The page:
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It just gets worse. Or Better. The 1980s BBC Henry VI Part III.

May 20, 2017


The set is starting to look really shabby here.  The adventure playground (aka England) is actually falling apart and is no longer safe for children to play in.  Vandals have been at work – but these vandals are all titled nobility.

Jane Howell’s 1982 Brechtian Shakespeare Wars of the Roses sequence stands the test of time magnificently.  By Part III, not only is the set collapsing but the costumes are becoming faded and drab and colourless.  Howell took the sheer confusion of 15th century dynastic warfare not as a difficulty to be resolved but as a dramatic situation to be performed.  Who is better, who is worse?  Richard Duke of York?  Margaret of Anjou?  Warwick the Kingmaker?  Clifford?  Montague?  Edward, George, or Richard Crookback?  In these plays there are no heroes, only villains and victims and villains who become victims and victims who become villains.  If you think you know what’s going on all the time, then you have no visceral sense of what’s really going on any of the time.

In the meantime, insane vainglory drags a lot of innocent people down with it.

Henry VI Part III is freighted with important battles with significant political consequences.  Wakefield, Towton, Barnet and Tewkesbury all demand stage time.  This means that although the play as published is by no means especially long (within the Shakespearean canon), it is much longer in performance as it has to accommodate a deal of steel on steel and grunting.  Some of the speeches are slow in delivery because the character concerned is bleeding to death.  The death of (one-headed) Mark Wing-Davey’s Warwick the Kingmaker is especially slow and nasty.

Margaret of Anjou (Julia Foster) is seen early on as a cold-blooded killer who mocks Bernard Hill’s Duke of York not just with a paper crown but with a cloth stained with his son’s own blood.  (This is the scene that provides the tiger’s heart wrapped in a woman’s hide!” line parodied by Robert Greene to sneer at upstart crow Shakespeare. ) By the end of the play, Margaret lives (though begging for death) to see her own son killed by all three of York’s surviving sons and we weep for her.  It turns out that there is no cruelty perpetuated by anybody that remove someone from the pale of sympathy when grieving for their child?

Let there be no doubt – Margaret of Anjou is the real inspiration for George R.R. Martin’s Cersei Lannister.

The second half of the play might well be called “Richard III – Part One”, as the new Duke of Gloucester starts to offer more and more asides to the audience.  The audience realises that there’s no reason why anyone at the time (with the exception of Henry VI himself) should know that Richard Crookback is any better or worse than any other Plantagenet warlord.  But in the extraordinary speech he makes after killing Peter Benson’s deposed monarch, the “I am myself alone” speech, you realise that someone or something is emerging that will put the dynastic squabbles of the past into chastening perspective.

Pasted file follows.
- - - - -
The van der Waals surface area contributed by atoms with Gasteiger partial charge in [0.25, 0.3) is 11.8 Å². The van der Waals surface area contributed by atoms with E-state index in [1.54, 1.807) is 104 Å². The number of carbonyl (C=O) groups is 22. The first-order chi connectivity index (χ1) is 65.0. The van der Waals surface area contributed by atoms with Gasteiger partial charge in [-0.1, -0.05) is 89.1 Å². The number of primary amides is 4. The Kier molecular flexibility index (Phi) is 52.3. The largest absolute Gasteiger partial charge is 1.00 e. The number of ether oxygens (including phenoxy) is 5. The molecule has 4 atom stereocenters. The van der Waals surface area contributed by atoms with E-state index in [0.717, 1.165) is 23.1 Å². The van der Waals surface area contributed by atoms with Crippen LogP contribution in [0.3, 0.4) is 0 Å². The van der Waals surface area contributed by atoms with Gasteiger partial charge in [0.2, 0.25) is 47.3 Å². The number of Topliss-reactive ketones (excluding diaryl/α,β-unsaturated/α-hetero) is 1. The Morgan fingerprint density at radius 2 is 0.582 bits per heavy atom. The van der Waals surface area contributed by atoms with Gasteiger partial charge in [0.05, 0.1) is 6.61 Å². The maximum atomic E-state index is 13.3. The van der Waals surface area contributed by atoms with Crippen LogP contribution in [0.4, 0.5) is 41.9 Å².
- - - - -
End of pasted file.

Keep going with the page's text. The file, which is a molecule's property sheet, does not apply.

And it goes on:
Ron Cook’s performance is terrifying and charismatic in equal measure.  It is notable that along with inheriting his father’s name, he is the only one of York’s offspring to inherit his accent.

If, as Shakespeare’s contemporaries were obligated to believe, monarchy really is a sacred institution, then the monarch who most resembles Christ should be the best king?  Yet Henry VI is plainly the most Christlike king imaginable and also the most disastrous.  As played by Peter Benson, Henry in Part III gains a new kind of authority – a prophetic authority – a sacrificial nobility that has nothing to do with governance and everything to do with a kind of other-worldly wisdom.  The paradox that Shakespeare develops and Peter Benson movingly portrays, is that Henry VI is nobler in deposition than in power and thereby resembles most the very monarch whom his grandfather deposed – Richard II.

And the two characters of Henry and Gloucester offer an indication of how this hopeless war will eventually resolve itself into a Tudor rose.  Henry becomes more and more saintly and Gloucester becomes more and more demonic, so that extremities of Good and Evil start to re-establish themselves as signposts enabling a reconciliatory path out of retributive chaos.

Roll on Richard III I say.


Here are my thoughts on a few other BBC Shakespeares.

Henry VI. Part Two:

Henry VI, Part One:

Here’s my review of the BBC Henry V:

Here are a few more blogs musing on this old BBC project…

BBC Henry IV, Part TWO:

But here’s my review of the BBC Henry IV Part ONE:

And the BBC Antony and Cleopatra:

And the Cymbeline:

Not to mention a somber but intensely homoerotic Coriolanus:

Here’s Comedy of Errors:

And… All’s Well That End’s Well:

Helen Mirren in the BBC As You Like It:

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